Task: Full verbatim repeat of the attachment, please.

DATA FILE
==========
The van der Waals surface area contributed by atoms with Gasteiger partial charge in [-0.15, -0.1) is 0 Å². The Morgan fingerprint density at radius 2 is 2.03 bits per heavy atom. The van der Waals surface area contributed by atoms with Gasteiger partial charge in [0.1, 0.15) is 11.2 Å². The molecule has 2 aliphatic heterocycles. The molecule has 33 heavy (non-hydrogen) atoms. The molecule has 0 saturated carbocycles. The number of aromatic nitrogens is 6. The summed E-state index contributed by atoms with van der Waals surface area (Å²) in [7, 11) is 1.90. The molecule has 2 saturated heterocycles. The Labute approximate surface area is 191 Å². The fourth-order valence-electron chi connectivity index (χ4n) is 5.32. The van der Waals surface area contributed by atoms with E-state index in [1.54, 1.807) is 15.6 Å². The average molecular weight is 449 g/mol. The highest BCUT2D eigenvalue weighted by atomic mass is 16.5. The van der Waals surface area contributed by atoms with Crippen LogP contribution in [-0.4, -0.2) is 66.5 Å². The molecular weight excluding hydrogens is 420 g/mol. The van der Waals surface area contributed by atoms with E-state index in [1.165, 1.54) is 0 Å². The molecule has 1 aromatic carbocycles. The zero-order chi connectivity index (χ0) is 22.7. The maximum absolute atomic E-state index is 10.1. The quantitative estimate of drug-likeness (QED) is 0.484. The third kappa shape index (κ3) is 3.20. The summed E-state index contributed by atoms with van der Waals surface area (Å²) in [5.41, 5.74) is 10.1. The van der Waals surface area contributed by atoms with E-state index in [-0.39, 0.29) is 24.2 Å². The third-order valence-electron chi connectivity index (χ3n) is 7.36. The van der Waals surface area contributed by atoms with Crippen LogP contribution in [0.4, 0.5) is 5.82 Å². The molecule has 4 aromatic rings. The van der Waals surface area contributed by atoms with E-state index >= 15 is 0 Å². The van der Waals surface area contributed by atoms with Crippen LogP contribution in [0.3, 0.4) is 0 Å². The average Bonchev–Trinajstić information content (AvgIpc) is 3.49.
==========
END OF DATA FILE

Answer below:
The van der Waals surface area contributed by atoms with Gasteiger partial charge in [-0.15, -0.1) is 0 Å². The Morgan fingerprint density at radius 2 is 2.03 bits per heavy atom. The van der Waals surface area contributed by atoms with Gasteiger partial charge in [0.1, 0.15) is 11.2 Å². The molecule has 2 aliphatic heterocycles. The molecule has 33 heavy (non-hydrogen) atoms. The molecule has 0 saturated carbocycles. The number of aromatic nitrogens is 6. The summed E-state index contributed by atoms with van der Waals surface area (Å²) in [7, 11) is 1.90. The molecule has 2 saturated heterocycles. The Labute approximate surface area is 191 Å². The fourth-order valence-electron chi connectivity index (χ4n) is 5.32. The van der Waals surface area contributed by atoms with E-state index in [1.54, 1.807) is 15.6 Å². The average molecular weight is 449 g/mol. The highest BCUT2D eigenvalue weighted by atomic mass is 16.5. The van der Waals surface area contributed by atoms with Crippen LogP contribution in [-0.4, -0.2) is 66.5 Å². The molecular weight excluding hydrogens is 420 g/mol. The van der Waals surface area contributed by atoms with E-state index in [1.165, 1.54) is 0 Å². The molecule has 1 aromatic carbocycles. The zero-order chi connectivity index (χ0) is 22.7. The maximum absolute atomic E-state index is 10.1. The quantitative estimate of drug-likeness (QED) is 0.484. The third kappa shape index (κ3) is 3.20. The summed E-state index contributed by atoms with van der Waals surface area (Å²) in [5.41, 5.74) is 10.1. The van der Waals surface area contributed by atoms with E-state index in [-0.39, 0.29) is 24.2 Å². The third-order valence-electron chi connectivity index (χ3n) is 7.36. The van der Waals surface area contributed by atoms with Crippen LogP contribution in [0.4, 0.5) is 5.82 Å². The molecule has 4 aromatic rings. The van der Waals surface area contributed by atoms with E-state index >= 15 is 0 Å². The van der Waals surface area contributed by atoms with Crippen LogP contribution in [0.3, 0.4) is 0 Å². The average Bonchev–Trinajstić information content (AvgIpc) is 3.49.